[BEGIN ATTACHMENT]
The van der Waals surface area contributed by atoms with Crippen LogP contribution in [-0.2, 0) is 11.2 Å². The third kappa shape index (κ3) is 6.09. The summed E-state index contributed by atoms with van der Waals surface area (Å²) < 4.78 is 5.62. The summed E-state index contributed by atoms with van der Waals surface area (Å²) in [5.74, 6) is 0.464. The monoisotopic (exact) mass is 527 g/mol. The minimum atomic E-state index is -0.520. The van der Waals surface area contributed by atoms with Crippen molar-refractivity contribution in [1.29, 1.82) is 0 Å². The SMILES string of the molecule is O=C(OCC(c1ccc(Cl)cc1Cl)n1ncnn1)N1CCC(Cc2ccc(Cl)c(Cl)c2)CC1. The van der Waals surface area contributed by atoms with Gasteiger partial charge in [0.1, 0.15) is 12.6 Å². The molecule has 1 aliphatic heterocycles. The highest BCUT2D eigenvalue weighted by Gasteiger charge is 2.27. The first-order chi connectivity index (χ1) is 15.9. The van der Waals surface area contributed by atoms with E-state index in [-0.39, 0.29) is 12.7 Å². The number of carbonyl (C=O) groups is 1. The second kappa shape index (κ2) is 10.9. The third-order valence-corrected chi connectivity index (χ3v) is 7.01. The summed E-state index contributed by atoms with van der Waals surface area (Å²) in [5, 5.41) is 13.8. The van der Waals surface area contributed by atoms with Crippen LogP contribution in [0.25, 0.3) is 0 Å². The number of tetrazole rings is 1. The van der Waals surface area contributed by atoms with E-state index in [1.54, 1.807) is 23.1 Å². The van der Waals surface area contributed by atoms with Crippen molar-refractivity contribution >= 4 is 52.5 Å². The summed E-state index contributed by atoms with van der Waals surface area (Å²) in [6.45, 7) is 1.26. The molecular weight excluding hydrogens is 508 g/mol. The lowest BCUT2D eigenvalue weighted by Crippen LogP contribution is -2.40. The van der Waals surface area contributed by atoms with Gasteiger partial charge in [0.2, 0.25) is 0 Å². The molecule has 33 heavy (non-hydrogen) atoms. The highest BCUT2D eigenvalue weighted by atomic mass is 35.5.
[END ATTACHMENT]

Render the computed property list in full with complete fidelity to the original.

The van der Waals surface area contributed by atoms with Crippen LogP contribution in [-0.2, 0) is 11.2 Å². The third kappa shape index (κ3) is 6.09. The summed E-state index contributed by atoms with van der Waals surface area (Å²) < 4.78 is 5.62. The summed E-state index contributed by atoms with van der Waals surface area (Å²) in [5.74, 6) is 0.464. The monoisotopic (exact) mass is 527 g/mol. The minimum atomic E-state index is -0.520. The van der Waals surface area contributed by atoms with Crippen molar-refractivity contribution in [1.29, 1.82) is 0 Å². The SMILES string of the molecule is O=C(OCC(c1ccc(Cl)cc1Cl)n1ncnn1)N1CCC(Cc2ccc(Cl)c(Cl)c2)CC1. The van der Waals surface area contributed by atoms with Gasteiger partial charge in [0.1, 0.15) is 12.6 Å². The molecule has 1 aliphatic heterocycles. The highest BCUT2D eigenvalue weighted by Gasteiger charge is 2.27. The first-order chi connectivity index (χ1) is 15.9. The van der Waals surface area contributed by atoms with E-state index in [-0.39, 0.29) is 12.7 Å². The number of carbonyl (C=O) groups is 1. The second kappa shape index (κ2) is 10.9. The third-order valence-corrected chi connectivity index (χ3v) is 7.01. The summed E-state index contributed by atoms with van der Waals surface area (Å²) in [5, 5.41) is 13.8. The van der Waals surface area contributed by atoms with Crippen LogP contribution in [0.25, 0.3) is 0 Å². The number of tetrazole rings is 1. The van der Waals surface area contributed by atoms with E-state index in [1.54, 1.807) is 23.1 Å². The van der Waals surface area contributed by atoms with Crippen molar-refractivity contribution >= 4 is 52.5 Å². The summed E-state index contributed by atoms with van der Waals surface area (Å²) in [6.45, 7) is 1.26. The molecular weight excluding hydrogens is 508 g/mol. The lowest BCUT2D eigenvalue weighted by Crippen LogP contribution is -2.40. The van der Waals surface area contributed by atoms with Gasteiger partial charge in [0.2, 0.25) is 0 Å². The molecule has 33 heavy (non-hydrogen) atoms. The highest BCUT2D eigenvalue weighted by atomic mass is 35.5.